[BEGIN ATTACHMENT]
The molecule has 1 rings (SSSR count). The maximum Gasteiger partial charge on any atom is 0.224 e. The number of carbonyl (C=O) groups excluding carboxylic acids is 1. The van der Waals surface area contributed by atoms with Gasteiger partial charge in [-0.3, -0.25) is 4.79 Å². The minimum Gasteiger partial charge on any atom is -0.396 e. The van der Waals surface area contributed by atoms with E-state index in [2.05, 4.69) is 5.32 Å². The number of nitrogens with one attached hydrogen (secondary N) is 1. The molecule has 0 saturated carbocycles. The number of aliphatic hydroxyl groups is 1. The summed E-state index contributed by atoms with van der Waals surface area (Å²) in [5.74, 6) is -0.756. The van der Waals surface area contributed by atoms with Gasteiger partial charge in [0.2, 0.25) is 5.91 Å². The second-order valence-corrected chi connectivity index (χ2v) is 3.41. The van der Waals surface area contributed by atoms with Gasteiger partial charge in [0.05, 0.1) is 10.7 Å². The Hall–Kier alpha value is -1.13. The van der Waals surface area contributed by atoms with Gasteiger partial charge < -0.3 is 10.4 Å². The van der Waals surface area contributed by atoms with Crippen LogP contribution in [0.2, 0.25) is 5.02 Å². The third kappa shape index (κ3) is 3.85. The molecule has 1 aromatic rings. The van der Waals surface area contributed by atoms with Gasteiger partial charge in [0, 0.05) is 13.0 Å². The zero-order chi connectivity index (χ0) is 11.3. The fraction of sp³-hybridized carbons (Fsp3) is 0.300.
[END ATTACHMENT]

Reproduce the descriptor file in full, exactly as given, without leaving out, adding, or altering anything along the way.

The molecule has 1 rings (SSSR count). The maximum Gasteiger partial charge on any atom is 0.224 e. The number of carbonyl (C=O) groups excluding carboxylic acids is 1. The van der Waals surface area contributed by atoms with Gasteiger partial charge in [-0.3, -0.25) is 4.79 Å². The minimum Gasteiger partial charge on any atom is -0.396 e. The van der Waals surface area contributed by atoms with E-state index in [2.05, 4.69) is 5.32 Å². The number of nitrogens with one attached hydrogen (secondary N) is 1. The molecule has 0 saturated carbocycles. The number of aliphatic hydroxyl groups is 1. The summed E-state index contributed by atoms with van der Waals surface area (Å²) in [5.74, 6) is -0.756. The van der Waals surface area contributed by atoms with Gasteiger partial charge in [0.2, 0.25) is 5.91 Å². The second-order valence-corrected chi connectivity index (χ2v) is 3.41. The van der Waals surface area contributed by atoms with Gasteiger partial charge in [0.05, 0.1) is 10.7 Å². The Hall–Kier alpha value is -1.13. The van der Waals surface area contributed by atoms with Gasteiger partial charge < -0.3 is 10.4 Å². The van der Waals surface area contributed by atoms with Crippen LogP contribution in [0.2, 0.25) is 5.02 Å². The third kappa shape index (κ3) is 3.85. The molecule has 1 aromatic rings. The van der Waals surface area contributed by atoms with Gasteiger partial charge in [0, 0.05) is 13.0 Å². The zero-order chi connectivity index (χ0) is 11.3. The fraction of sp³-hybridized carbons (Fsp3) is 0.300.